– Data based on conditions in 1949 in Okinawa would have been influenced by the starvation conditions that existed there during WWII when quality protein was essentially unavailable. Yes, people seemed to live a long time but it would be hard to call them healthy at that time. Paul Jaminet’s writing on this topic is worth reading for those with an interest, and the non-wartime diet there is basically a balanced whole-foods diet.
    – When I briefly visited Okinawa, the first thing our guide mentioned was that the traditionally living people who are the people referred to in Blue Zone studies have very low stress levels, so that is likely a factor
    – The older traditionally living people there are basically healthy old people, not people who have maintained much of their youthful ability. Most people reading this blog (certainly me) will want to maintain a much higher level of youthful vigor when we get to their age which will likely mean more protein, more food in general, and various other things.
    – They never take their sets to failure.(Just kidding. I didn’t ask about this, but I suspect it’s true.)
    – Lack of nighttime artificial light and good sleep likely has a lot to do with it.

    • P. D. Mangan says:

      Thanks, Drifter. I agree about wanting good function when old. I saw a documentary on Okinawans, one of the featured people was a 90-year-old fisherman; it showed him jumping from his boat into the water to place and repair his nets, amazing really. Re stress, seems to me that WW2, which these people lived through, would have been pretty stressful.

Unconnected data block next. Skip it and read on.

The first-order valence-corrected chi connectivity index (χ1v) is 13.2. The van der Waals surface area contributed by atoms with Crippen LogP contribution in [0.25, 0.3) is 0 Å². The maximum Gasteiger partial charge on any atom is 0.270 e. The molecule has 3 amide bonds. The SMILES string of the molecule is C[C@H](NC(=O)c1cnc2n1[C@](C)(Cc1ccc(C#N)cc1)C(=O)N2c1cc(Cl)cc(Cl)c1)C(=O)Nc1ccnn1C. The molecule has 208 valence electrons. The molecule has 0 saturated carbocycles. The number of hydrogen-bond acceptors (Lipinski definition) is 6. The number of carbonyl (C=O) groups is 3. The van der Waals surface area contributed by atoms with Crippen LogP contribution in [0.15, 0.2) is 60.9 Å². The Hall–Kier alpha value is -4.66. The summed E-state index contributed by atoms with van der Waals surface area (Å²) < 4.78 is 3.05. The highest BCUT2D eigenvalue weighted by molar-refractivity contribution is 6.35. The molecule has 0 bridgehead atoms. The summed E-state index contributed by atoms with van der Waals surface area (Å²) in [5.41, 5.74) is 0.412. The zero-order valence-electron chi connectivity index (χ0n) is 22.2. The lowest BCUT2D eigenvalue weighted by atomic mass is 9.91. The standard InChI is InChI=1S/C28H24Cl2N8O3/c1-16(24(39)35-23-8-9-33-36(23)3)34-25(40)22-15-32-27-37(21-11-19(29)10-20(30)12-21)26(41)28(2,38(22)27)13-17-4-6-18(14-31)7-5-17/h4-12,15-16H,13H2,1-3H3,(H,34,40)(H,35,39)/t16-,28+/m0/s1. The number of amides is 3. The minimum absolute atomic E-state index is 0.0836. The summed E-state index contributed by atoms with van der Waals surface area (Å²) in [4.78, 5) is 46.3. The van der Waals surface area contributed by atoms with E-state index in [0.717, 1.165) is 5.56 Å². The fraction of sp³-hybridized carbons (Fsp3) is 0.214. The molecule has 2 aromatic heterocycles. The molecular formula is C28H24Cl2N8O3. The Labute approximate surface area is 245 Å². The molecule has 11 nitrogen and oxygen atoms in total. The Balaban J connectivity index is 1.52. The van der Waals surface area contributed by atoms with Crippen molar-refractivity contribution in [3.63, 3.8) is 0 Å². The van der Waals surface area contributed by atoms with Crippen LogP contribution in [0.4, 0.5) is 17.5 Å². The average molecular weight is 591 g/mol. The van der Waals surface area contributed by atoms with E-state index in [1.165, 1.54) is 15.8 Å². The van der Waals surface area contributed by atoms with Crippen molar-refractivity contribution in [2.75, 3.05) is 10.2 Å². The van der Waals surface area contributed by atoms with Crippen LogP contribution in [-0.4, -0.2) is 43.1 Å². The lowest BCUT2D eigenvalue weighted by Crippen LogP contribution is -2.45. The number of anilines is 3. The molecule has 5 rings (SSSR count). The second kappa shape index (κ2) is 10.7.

2. Drifter says:

    Actually the more I think about it, I think the better question is, given all the things the Blue Zone people are clearly doing right, why don’t they live much longer and why don’t they retain much more youthful vigor? In other words, what do most of us reading this blog need to do to beyond doing the things you’ve listed in this post to retain our youthful abilities (or exceed them) and slow the aging process, likely at the genetic level? I don’t know but weightlifting at a sustainable intensity level, stretching, sprinting, intermittent fasting and competing against young people in non-collision sports like basketball seem like good candidates while we wait for some more radical genetic interventions.

    • P. D. Mangan says:

      Yes. Those long-lived people did so by coincidence, one might say. If someone were dead set on it, he could do better.

  3. One of the things Seventh Day Adventists are not supposed to eat is sugar. The Vegan SDA are the group that adheres most to all the rules, including the sugar one.
    Okinawa had huge demographic shifts in WW2, young men overseas in the army, many dying, the rest finding their way home in dribs and drabs. 1949 would not be a great year to start a reliable survey.
    See the note at the foot of this page; Okinawa is main Ryukyu population, 15,000 survivors were returned, but how many were dead or in USSR captivity for longer?

    • P. D. Mangan says:

      In Taubes’ new book, he mentions the famous finding of young American men killed in the Korean War, in whom autopsies revealed arterial fatty streaks in men as young as 18. Korean men had no such streaks. The blame was always put on fat consumption, but Taubes points out that Americans ate tons of sugar, Koreans none. Anyway, I should have discussed sugar more in my post; however, Okinawa, for example, gets compared to mainland Japan, and I imagine the Japanese didn’t eat a lot of sugar either. Also, I suspect that there must be at least a little sugar consumption in Ikaria, Sardinia, and Nicoya.